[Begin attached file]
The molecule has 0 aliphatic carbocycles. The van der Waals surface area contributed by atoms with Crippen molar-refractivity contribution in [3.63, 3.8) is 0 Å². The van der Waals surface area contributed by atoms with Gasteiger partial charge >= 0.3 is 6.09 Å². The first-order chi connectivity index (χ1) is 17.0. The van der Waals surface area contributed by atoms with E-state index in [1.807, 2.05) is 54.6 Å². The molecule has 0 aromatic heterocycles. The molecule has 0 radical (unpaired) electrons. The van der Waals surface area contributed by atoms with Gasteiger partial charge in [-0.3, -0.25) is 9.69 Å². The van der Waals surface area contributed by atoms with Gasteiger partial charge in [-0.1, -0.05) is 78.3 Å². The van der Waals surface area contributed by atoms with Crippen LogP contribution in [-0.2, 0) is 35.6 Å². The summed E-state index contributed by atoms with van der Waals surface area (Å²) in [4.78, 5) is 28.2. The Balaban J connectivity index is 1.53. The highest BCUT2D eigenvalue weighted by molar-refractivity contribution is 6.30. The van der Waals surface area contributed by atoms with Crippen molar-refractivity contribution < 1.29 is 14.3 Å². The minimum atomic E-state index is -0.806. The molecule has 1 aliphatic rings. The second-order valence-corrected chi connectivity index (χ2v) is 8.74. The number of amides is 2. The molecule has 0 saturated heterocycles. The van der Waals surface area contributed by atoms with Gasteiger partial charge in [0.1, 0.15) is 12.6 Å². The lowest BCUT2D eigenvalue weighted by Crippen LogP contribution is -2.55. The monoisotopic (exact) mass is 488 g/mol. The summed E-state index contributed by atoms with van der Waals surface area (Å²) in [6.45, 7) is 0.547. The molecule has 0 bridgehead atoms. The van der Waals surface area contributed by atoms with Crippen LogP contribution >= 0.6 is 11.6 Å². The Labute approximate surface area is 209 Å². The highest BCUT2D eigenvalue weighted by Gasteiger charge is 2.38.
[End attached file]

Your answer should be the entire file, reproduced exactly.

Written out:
The molecule has 0 aliphatic carbocycles. The van der Waals surface area contributed by atoms with Crippen molar-refractivity contribution in [3.63, 3.8) is 0 Å². The van der Waals surface area contributed by atoms with Gasteiger partial charge >= 0.3 is 6.09 Å². The first-order chi connectivity index (χ1) is 17.0. The van der Waals surface area contributed by atoms with E-state index in [1.807, 2.05) is 54.6 Å². The molecule has 0 aromatic heterocycles. The molecule has 0 radical (unpaired) electrons. The van der Waals surface area contributed by atoms with Gasteiger partial charge in [-0.3, -0.25) is 9.69 Å². The van der Waals surface area contributed by atoms with Gasteiger partial charge in [-0.1, -0.05) is 78.3 Å². The van der Waals surface area contributed by atoms with Crippen LogP contribution in [-0.2, 0) is 35.6 Å². The summed E-state index contributed by atoms with van der Waals surface area (Å²) in [4.78, 5) is 28.2. The Balaban J connectivity index is 1.53. The highest BCUT2D eigenvalue weighted by molar-refractivity contribution is 6.30. The van der Waals surface area contributed by atoms with Crippen molar-refractivity contribution < 1.29 is 14.3 Å². The minimum atomic E-state index is -0.806. The molecule has 1 aliphatic rings. The second-order valence-corrected chi connectivity index (χ2v) is 8.74. The number of amides is 2. The molecule has 0 saturated heterocycles. The van der Waals surface area contributed by atoms with Gasteiger partial charge in [0.1, 0.15) is 12.6 Å². The lowest BCUT2D eigenvalue weighted by Crippen LogP contribution is -2.55. The monoisotopic (exact) mass is 488 g/mol. The summed E-state index contributed by atoms with van der Waals surface area (Å²) in [6.45, 7) is 0.547. The molecule has 0 bridgehead atoms. The van der Waals surface area contributed by atoms with Crippen LogP contribution >= 0.6 is 11.6 Å². The Labute approximate surface area is 209 Å². The highest BCUT2D eigenvalue weighted by Gasteiger charge is 2.38.